The Non-Engineer’s Guide to Bad Data

According to a recent study by HFS, 75 percent of executives don’t trust their data. Here’s why and what data-reliant teams can do about it. 

It’s 8:45 a.m. on a Monday morning – 15 minutes until you jump on a Zoom call with your Head of Marketing to discuss the performance of last month’s ad campaigns.

To prepare for the meeting, you refresh a dashboard in Tableau (the same one you use for this meeting every month!) to visualize the impact of a new promotion on the number of visitors to your website. 

Glancing over the report, you freeze. 

The data is completely wrong – how did 50,000 unique monthly visits in November dip to 500 in December? 

Yikes. Are you checking the wrong dashboard?  

Nope, it’s the same one (Marketing Ad Spend Report – Good- USE THIS ONE-V2). Your attempt at quick sleuthing landed you back at square one. 

Your next tactic? Fire off a few Slack messages to Jill in Data. 

“Why is this report wrong?”

“Am I looking at last month’s numbers?”

“Our Head of Marketing won’t be happy about this one.”

No response. 

The clock strikes 9 a.m. You have no choice but to log onto Zoom, empty-handed and none the wiser. Who needs data, anyway? 

If this situation feels familiar, rest assured: you’re not alone. 

For many data-driven professionals, this problem, data downtime, is a regular occurrence, leading to lost trust, wasted time, and frustrated bosses everywhere. Data downtime refers to periods of time when data is missing, inaccurate, or otherwise erroneous, and it’s rarely given the diligence it deserves.  

Instead of trusting your data to inform decision making, you’re forced to question whether or not your team’s reports and dashboards are reliable, and in the long-term, whether or not any of the data at your company can be trusted. In fact, according to a 2021 study by HFS Research, 75 percent of executives don’t trust their data.

But it doesn’t have to be that way. 

In this article, we’ll walk through critical symptoms of data downtime at your company, highlight why data breaks in the first place, and share a better way forward for bringing trust and reliability to your dashboards.

But first: a word about the fearless data engineer. 

Before we dive any deeper, I’d like to thank the unsung hero of the modern data team: the data engineer, often the first line of defense against broken dashboards and reports. 

Whenever you reach out to the data engineers at your company about missing data, you probably get this response (or something very similar): “Let me investigate.” 

While it would make these monthly meetings with your CMO so much easier if their primary purpose in life was to fix your reports, they have a lot on their plates, and yet time and again, the value they deliver for the organization often goes unnoticed.

Between fielding ad-hoc requests from the analytics team to building your organization’s data infrastructure (so you can understand how sticky your new landing page is or how impactful that new feature was when it came to reducing customer churn), being a data engineer is challenging. Data engineers also ensure data flows to the right places at the right time, incorporate new data sources into the data ecosystem, build new data products, and design more resilient data systems.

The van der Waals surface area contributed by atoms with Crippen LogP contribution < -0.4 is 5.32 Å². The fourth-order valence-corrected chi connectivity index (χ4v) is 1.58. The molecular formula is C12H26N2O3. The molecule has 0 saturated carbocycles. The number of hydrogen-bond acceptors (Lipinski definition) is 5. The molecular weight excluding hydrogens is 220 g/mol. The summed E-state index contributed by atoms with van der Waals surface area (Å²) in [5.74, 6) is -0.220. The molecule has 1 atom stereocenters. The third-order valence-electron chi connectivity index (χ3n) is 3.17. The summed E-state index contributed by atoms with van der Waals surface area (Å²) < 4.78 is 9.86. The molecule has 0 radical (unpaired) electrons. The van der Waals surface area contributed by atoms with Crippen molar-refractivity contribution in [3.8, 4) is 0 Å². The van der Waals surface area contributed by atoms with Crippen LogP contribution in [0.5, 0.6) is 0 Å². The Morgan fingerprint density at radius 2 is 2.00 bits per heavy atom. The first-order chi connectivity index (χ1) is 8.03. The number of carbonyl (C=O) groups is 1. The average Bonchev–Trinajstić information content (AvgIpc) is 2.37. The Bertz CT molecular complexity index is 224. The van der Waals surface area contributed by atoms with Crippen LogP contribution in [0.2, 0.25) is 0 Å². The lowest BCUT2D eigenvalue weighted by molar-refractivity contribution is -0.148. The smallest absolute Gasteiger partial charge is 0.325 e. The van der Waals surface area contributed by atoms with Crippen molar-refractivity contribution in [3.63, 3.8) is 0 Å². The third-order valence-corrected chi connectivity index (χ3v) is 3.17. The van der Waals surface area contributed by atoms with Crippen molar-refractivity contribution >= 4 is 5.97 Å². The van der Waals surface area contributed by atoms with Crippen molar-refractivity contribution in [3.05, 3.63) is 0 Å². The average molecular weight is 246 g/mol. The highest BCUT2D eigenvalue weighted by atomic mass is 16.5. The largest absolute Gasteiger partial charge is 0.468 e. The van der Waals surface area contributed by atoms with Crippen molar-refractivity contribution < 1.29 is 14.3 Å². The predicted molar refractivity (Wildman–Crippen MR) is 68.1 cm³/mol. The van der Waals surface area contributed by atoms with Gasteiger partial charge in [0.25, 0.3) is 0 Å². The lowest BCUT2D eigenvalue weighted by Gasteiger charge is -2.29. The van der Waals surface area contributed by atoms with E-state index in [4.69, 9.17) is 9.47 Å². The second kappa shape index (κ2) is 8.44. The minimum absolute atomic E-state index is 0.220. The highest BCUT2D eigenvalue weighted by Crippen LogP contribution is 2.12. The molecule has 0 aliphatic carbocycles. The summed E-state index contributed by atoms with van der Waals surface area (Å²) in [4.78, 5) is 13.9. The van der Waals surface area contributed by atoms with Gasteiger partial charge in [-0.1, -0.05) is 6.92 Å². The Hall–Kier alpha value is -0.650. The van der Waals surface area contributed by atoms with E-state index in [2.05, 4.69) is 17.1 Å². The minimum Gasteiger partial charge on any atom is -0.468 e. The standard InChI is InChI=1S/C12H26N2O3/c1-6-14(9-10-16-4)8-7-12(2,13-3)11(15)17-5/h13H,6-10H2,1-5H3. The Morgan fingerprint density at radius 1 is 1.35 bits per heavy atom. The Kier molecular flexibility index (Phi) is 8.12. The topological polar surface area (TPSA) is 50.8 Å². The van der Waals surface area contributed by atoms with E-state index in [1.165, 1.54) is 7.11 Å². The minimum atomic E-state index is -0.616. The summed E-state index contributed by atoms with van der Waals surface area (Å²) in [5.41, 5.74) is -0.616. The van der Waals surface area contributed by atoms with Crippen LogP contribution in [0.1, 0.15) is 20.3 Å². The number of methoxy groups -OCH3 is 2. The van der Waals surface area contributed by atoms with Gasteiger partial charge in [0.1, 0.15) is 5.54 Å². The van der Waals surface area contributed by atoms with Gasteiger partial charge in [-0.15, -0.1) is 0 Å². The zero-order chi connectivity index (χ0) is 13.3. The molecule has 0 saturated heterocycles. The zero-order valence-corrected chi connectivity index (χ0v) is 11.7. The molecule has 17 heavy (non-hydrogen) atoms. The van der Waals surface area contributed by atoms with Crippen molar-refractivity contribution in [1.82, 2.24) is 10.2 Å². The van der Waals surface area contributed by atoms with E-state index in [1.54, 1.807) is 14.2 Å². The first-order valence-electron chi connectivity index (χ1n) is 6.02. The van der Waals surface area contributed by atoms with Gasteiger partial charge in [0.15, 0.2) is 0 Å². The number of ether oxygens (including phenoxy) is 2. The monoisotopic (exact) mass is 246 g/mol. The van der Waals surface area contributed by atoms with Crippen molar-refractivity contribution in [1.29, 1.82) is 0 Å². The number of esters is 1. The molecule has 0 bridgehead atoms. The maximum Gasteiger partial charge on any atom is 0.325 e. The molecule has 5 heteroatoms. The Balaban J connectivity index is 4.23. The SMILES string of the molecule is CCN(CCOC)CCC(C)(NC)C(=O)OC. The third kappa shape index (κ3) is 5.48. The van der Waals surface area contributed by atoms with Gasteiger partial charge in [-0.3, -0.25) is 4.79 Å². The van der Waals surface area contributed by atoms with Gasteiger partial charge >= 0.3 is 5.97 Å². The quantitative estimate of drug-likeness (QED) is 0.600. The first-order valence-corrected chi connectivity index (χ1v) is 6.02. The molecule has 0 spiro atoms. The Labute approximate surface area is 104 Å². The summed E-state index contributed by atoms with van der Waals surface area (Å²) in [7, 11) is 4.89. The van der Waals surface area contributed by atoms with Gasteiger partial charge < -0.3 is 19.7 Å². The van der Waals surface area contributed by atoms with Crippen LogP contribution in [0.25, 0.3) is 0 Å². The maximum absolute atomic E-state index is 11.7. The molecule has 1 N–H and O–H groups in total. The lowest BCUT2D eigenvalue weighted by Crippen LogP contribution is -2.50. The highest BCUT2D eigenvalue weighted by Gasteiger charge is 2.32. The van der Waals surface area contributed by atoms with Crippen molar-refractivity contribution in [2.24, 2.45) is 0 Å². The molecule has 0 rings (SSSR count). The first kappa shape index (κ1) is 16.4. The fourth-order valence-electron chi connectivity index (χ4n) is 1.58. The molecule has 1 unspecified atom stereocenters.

These responsibilities don’t even scratch the surface when it comes to tackling data downtime. 

When something goes wrong with your data, they’re on the hook to figure out what happened (often referred to as root cause analysis), its impact on the business, and how to fix it. 

In order to grasp the weight of this responsibility, it helps to understand the impact of broken data on your company.

The effects of bad data on your business

All it takes is one bad dashboard to ruin a perfectly good meeting. Image courtesy of Luke Chesser on Unsplash.com.

Inaccurate reports, feeling unprepared in meetings, or lacking important information needed for your job are a few common consequences of having bad data, but the reality carries much more weight for your company’s bottomline.  

Here are a few tangible business problems associated with poor data quality – maybe they’ll resonate:

  • Loss of revenue: It’s a no-brainer: data supports your business goals, from helping you re-target prospects to optimizing the customer experience. If the campaign data your marketing team is using to forecast ad spend, your marketing team could end up over or underspending on these efforts.  
  • Misallocated resources: One of the biggest consequences of data downtime is misallocated budgets, caused by stale or inaccurate data powering a critical report driving decision making. If your quarterly forecast suggests that the best market to open a new restaurant in is Kansas City, Missouri, you better be sure the data is right before you spend millions of dollars opening a new branch.